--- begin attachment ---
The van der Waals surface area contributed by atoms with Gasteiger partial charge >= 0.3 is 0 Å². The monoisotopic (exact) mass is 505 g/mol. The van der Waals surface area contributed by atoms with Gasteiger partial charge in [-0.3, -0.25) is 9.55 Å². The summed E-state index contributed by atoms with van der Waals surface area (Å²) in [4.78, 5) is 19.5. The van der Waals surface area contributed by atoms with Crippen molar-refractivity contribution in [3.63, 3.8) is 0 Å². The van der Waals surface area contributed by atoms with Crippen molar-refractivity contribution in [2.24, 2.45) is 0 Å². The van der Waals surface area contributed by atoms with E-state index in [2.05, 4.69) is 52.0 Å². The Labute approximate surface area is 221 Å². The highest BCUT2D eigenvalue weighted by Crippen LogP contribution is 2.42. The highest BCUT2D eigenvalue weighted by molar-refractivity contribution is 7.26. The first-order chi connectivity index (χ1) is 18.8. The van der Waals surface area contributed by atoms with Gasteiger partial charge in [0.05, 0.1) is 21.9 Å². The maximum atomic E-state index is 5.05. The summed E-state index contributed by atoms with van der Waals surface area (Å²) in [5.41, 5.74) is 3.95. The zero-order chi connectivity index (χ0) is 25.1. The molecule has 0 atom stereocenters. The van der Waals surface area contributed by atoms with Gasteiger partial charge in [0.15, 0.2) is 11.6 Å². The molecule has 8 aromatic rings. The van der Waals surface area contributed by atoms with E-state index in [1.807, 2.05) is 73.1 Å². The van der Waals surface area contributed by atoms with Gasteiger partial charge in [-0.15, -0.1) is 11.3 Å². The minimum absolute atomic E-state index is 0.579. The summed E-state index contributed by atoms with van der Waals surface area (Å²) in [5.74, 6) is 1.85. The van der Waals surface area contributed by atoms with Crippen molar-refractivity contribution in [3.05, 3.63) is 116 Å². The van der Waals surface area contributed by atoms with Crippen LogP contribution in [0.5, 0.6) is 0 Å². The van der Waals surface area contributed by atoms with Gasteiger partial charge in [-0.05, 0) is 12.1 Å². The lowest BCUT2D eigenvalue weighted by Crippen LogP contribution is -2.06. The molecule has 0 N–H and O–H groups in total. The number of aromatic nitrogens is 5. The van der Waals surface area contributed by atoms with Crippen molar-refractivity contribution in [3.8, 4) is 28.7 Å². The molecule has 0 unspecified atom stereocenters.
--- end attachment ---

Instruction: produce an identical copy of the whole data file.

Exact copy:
The van der Waals surface area contributed by atoms with Gasteiger partial charge >= 0.3 is 0 Å². The monoisotopic (exact) mass is 505 g/mol. The van der Waals surface area contributed by atoms with Gasteiger partial charge in [-0.3, -0.25) is 9.55 Å². The summed E-state index contributed by atoms with van der Waals surface area (Å²) in [4.78, 5) is 19.5. The van der Waals surface area contributed by atoms with Crippen molar-refractivity contribution in [3.63, 3.8) is 0 Å². The van der Waals surface area contributed by atoms with Crippen molar-refractivity contribution in [2.24, 2.45) is 0 Å². The van der Waals surface area contributed by atoms with E-state index in [2.05, 4.69) is 52.0 Å². The Labute approximate surface area is 221 Å². The highest BCUT2D eigenvalue weighted by Crippen LogP contribution is 2.42. The highest BCUT2D eigenvalue weighted by molar-refractivity contribution is 7.26. The first-order chi connectivity index (χ1) is 18.8. The van der Waals surface area contributed by atoms with Gasteiger partial charge in [0.05, 0.1) is 21.9 Å². The maximum atomic E-state index is 5.05. The summed E-state index contributed by atoms with van der Waals surface area (Å²) in [5.41, 5.74) is 3.95. The zero-order chi connectivity index (χ0) is 25.1. The molecule has 0 atom stereocenters. The van der Waals surface area contributed by atoms with Gasteiger partial charge in [0.15, 0.2) is 11.6 Å². The molecule has 8 aromatic rings. The van der Waals surface area contributed by atoms with E-state index in [1.807, 2.05) is 73.1 Å². The van der Waals surface area contributed by atoms with Gasteiger partial charge in [-0.15, -0.1) is 11.3 Å². The minimum absolute atomic E-state index is 0.579. The summed E-state index contributed by atoms with van der Waals surface area (Å²) in [5.74, 6) is 1.85. The van der Waals surface area contributed by atoms with Crippen molar-refractivity contribution in [3.05, 3.63) is 116 Å². The van der Waals surface area contributed by atoms with Crippen LogP contribution in [0.5, 0.6) is 0 Å². The van der Waals surface area contributed by atoms with Gasteiger partial charge in [-0.05, 0) is 12.1 Å². The lowest BCUT2D eigenvalue weighted by Crippen LogP contribution is -2.06. The molecule has 0 N–H and O–H groups in total. The number of aromatic nitrogens is 5. The van der Waals surface area contributed by atoms with Crippen molar-refractivity contribution in [3.8, 4) is 28.7 Å². The molecule has 0 unspecified atom stereocenters.